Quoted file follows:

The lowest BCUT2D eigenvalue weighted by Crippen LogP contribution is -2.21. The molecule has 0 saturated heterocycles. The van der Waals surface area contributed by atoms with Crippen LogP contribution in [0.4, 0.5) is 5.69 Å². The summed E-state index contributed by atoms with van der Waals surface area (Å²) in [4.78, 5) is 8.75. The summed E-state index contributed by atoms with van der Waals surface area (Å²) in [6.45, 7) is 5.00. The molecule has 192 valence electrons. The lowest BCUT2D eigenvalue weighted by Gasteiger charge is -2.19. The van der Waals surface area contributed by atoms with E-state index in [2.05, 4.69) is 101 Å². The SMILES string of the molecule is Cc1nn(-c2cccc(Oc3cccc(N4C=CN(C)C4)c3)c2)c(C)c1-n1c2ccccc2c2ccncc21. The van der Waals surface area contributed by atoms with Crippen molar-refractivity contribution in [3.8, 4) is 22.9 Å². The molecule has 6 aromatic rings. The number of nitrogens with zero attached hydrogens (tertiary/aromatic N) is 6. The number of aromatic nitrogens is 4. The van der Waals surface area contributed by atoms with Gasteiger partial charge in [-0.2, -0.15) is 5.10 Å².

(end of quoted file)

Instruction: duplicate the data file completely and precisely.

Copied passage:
The lowest BCUT2D eigenvalue weighted by Crippen LogP contribution is -2.21. The molecule has 0 saturated heterocycles. The van der Waals surface area contributed by atoms with Crippen LogP contribution in [0.4, 0.5) is 5.69 Å². The summed E-state index contributed by atoms with van der Waals surface area (Å²) in [4.78, 5) is 8.75. The summed E-state index contributed by atoms with van der Waals surface area (Å²) in [6.45, 7) is 5.00. The molecule has 192 valence electrons. The lowest BCUT2D eigenvalue weighted by Gasteiger charge is -2.19. The van der Waals surface area contributed by atoms with E-state index in [2.05, 4.69) is 101 Å². The SMILES string of the molecule is Cc1nn(-c2cccc(Oc3cccc(N4C=CN(C)C4)c3)c2)c(C)c1-n1c2ccccc2c2ccncc21. The van der Waals surface area contributed by atoms with Crippen molar-refractivity contribution in [3.8, 4) is 22.9 Å². The molecule has 6 aromatic rings. The number of nitrogens with zero attached hydrogens (tertiary/aromatic N) is 6. The number of aromatic nitrogens is 4. The van der Waals surface area contributed by atoms with Gasteiger partial charge in [-0.2, -0.15) is 5.10 Å².